In this conflict we have Hampton and O’Neal. Kaluuya is instantly magnetic like Hampton. Even if you’ve never seen footage of the Hampton in real life, you would no doubt believe that this is the “messiah” figure the FBI was so concerned about because he’s smart, engaging, and completely willing to lay down his life. the cause. But rather than simply sculpting a hagiography of Hampton, King wisely chooses to emphasize his private moments with his partner Deborah Johnson (Dominique Fishback). It’s easy to be a freedom fighter if you have nothing to lose, but Hampton’s relationship with Johnson shows the stakes. Part of what makes the “messiah” figure is that he or she is not hampered by personal concerns, but King rejects that and shows that those personal concerns are at the core of the character’s humanity. Hampton wasn’t just a front man who was giving speeches. He was a man who loved and had to be willing to make a sacrifice greater than his own life for the cause in which he believed. When we look at these freedom fighters, we often overlook those left behind, and Judas and the Black Messiah never does that.
That’s due in large part not only to Kaluuya, but also to the endearing and captivating Fishback. If Hampton, O’Neal and the Bureau represent a larger power struggle, then Johnson is the emotional core of the film. At one point, he reads a poem that expresses his hopes and fears for Hampton, and takes the film out of the realm of academics and history and into a level of emotional realism that runs through the rest of the film. Fishback has arguably the toughest job on the scene because he needs to sell his personal stakes in the fight, and he immediately beats us with his strong but smooth performance. Kaluuya benefits from flashy monologues, but her performance is always stronger when she plays Fishback.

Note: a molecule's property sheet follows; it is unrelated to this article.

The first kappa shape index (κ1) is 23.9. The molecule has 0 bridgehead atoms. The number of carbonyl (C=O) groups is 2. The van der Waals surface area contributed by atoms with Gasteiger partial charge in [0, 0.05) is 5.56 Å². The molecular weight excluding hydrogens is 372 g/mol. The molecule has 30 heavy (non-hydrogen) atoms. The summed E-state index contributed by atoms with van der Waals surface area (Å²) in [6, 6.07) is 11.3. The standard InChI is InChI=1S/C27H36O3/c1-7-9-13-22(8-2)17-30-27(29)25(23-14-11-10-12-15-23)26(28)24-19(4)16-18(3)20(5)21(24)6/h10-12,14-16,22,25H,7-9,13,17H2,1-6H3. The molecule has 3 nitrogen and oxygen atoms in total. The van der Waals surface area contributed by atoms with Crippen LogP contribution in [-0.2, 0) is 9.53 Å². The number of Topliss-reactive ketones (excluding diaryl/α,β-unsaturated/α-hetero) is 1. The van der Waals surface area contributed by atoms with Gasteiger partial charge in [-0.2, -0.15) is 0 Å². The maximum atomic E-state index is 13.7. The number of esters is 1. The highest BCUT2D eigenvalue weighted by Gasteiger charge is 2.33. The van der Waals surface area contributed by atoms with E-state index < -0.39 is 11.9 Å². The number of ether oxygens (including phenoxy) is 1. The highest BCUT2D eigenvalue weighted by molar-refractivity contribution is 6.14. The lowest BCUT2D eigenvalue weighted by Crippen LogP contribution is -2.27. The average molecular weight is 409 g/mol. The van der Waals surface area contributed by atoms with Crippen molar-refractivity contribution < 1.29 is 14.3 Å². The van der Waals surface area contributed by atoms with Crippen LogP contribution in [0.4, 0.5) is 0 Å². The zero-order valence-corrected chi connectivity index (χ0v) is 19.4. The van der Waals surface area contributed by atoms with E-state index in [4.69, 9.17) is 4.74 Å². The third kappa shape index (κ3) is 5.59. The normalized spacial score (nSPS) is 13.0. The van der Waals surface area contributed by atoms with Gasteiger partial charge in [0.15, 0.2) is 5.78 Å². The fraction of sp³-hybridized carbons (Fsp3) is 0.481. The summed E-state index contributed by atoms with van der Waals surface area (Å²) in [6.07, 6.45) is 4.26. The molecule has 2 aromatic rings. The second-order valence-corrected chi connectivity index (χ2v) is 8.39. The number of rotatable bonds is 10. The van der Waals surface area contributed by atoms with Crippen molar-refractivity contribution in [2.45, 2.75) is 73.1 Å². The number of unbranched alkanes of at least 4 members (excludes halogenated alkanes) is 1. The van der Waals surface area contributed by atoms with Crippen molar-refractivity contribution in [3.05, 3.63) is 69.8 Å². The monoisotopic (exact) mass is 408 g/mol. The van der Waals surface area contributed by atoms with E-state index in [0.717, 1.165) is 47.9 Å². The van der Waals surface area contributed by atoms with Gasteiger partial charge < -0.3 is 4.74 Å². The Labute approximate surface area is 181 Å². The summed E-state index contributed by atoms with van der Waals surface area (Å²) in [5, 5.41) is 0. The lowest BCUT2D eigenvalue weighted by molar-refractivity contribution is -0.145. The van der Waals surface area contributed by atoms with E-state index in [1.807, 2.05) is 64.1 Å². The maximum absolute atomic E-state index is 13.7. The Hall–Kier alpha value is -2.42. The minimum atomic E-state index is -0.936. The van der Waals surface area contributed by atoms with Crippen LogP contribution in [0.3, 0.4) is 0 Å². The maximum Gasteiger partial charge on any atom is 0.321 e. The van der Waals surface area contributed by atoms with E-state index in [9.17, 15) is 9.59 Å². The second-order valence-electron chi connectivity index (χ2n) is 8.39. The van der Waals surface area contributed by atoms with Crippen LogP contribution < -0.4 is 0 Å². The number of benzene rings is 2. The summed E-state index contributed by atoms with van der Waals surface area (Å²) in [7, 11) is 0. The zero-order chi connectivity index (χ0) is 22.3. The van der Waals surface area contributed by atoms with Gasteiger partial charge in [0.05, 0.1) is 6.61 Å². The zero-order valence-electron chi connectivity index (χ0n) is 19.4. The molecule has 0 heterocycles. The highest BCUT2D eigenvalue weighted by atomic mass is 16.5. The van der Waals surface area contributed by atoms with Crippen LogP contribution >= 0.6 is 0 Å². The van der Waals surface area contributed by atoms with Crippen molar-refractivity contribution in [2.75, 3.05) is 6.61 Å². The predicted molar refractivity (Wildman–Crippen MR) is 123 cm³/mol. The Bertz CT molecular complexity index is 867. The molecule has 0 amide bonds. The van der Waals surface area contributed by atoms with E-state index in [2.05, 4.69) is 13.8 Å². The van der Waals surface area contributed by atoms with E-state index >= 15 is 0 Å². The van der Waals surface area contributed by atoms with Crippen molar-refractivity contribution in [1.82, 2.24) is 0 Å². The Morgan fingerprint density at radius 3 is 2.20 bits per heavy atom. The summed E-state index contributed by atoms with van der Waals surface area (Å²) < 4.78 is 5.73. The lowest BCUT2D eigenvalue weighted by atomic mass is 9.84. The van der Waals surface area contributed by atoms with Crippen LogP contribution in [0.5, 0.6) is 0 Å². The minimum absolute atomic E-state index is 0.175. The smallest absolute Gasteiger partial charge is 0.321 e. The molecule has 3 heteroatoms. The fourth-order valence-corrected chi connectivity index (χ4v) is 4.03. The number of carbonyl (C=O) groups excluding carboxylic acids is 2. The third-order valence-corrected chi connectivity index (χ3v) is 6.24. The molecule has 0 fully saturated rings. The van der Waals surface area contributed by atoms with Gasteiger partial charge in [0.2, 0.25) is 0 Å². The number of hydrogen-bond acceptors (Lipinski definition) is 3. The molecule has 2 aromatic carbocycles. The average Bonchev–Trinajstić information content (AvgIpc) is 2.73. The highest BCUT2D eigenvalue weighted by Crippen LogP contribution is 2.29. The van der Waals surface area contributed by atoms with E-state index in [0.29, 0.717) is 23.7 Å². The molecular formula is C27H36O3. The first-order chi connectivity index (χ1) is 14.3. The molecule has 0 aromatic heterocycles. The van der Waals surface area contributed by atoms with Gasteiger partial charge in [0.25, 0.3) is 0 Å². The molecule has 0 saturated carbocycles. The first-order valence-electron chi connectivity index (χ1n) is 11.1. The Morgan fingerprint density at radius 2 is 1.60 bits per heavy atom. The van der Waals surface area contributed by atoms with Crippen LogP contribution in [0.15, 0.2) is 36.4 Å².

Surprisingly, the movie doesn’t want the relationship between Hampton and O’Neal to be at the center of the movie, and that’s a smart move, because if it comes down to interpersonal relationships, the larger power structures at play can be lost. . Hampton and O’Neal are comrades, but it would be a stretch to call them friends or even confidants. There isn’t a single scene where the two share a personal moment beyond fighting for the same cause, and that’s important because of what the movie is doing with O’Neal. It is not about presenting him as a supportive figure, but as someone who ultimately participates for his own survival.
Stanfield is fantastic (as he is in everything he does), but what makes his acting smart is that O’Neal doesn’t seem to understand anything bigger than his own survival. He never really listens to Hampton or considers what he would be willing to sacrifice for a cause bigger than him. There’s nothing bigger than O’Neal for O’Neal, so he has no qualms about not only reporting the Panthers’ activities to the FBI, but also seeing if he can line his own pockets with the information he provides. O’Neal is a bad guy, not because he’s a mustache-twisting villain or even because he broke some close bond, but because he can’t see beyond his own self-interest, and even that self-interest is defined by what the White supremacy tells you that you are allowed to have.
Judas and the Black Messiah It could be considered a part of civil rights history, but it is actually a war movie and it explores how soldiers and civilians see themselves in that war. I saw the movie a week ago, and it still reels in my head because I’ve never seen anything like it with how it tries to find the dramatic tension between factions and individuals in an American landscape. We are so used to our heroes and villains that a movie like Judas and the Black Messiah look beyond the individual actors and see how they belong to a larger struggle that began before they were born and will sadly continue after their death.
The study reportedly has 3-4 weeks to decide what to do.